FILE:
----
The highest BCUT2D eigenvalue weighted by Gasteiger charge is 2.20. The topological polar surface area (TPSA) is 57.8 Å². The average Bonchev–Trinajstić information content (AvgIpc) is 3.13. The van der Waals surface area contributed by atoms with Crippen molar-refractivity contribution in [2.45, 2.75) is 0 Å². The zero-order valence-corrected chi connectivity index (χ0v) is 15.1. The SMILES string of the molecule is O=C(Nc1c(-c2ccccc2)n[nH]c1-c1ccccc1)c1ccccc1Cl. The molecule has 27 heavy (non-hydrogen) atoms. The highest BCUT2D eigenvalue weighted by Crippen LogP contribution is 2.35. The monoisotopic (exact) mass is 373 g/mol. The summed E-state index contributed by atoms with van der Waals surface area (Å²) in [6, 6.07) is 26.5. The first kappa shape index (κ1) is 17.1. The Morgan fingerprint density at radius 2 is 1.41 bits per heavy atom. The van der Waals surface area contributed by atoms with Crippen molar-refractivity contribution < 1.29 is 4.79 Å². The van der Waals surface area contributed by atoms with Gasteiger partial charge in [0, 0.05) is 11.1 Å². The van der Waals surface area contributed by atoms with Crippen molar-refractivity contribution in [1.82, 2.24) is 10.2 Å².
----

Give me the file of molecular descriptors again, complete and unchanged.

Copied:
The highest BCUT2D eigenvalue weighted by Gasteiger charge is 2.20. The topological polar surface area (TPSA) is 57.8 Å². The average Bonchev–Trinajstić information content (AvgIpc) is 3.13. The van der Waals surface area contributed by atoms with Crippen molar-refractivity contribution in [2.45, 2.75) is 0 Å². The zero-order valence-corrected chi connectivity index (χ0v) is 15.1. The SMILES string of the molecule is O=C(Nc1c(-c2ccccc2)n[nH]c1-c1ccccc1)c1ccccc1Cl. The molecule has 27 heavy (non-hydrogen) atoms. The highest BCUT2D eigenvalue weighted by Crippen LogP contribution is 2.35. The monoisotopic (exact) mass is 373 g/mol. The summed E-state index contributed by atoms with van der Waals surface area (Å²) in [6, 6.07) is 26.5. The first kappa shape index (κ1) is 17.1. The Morgan fingerprint density at radius 2 is 1.41 bits per heavy atom. The van der Waals surface area contributed by atoms with Crippen molar-refractivity contribution < 1.29 is 4.79 Å². The van der Waals surface area contributed by atoms with Gasteiger partial charge in [0, 0.05) is 11.1 Å². The van der Waals surface area contributed by atoms with Crippen molar-refractivity contribution in [1.82, 2.24) is 10.2 Å².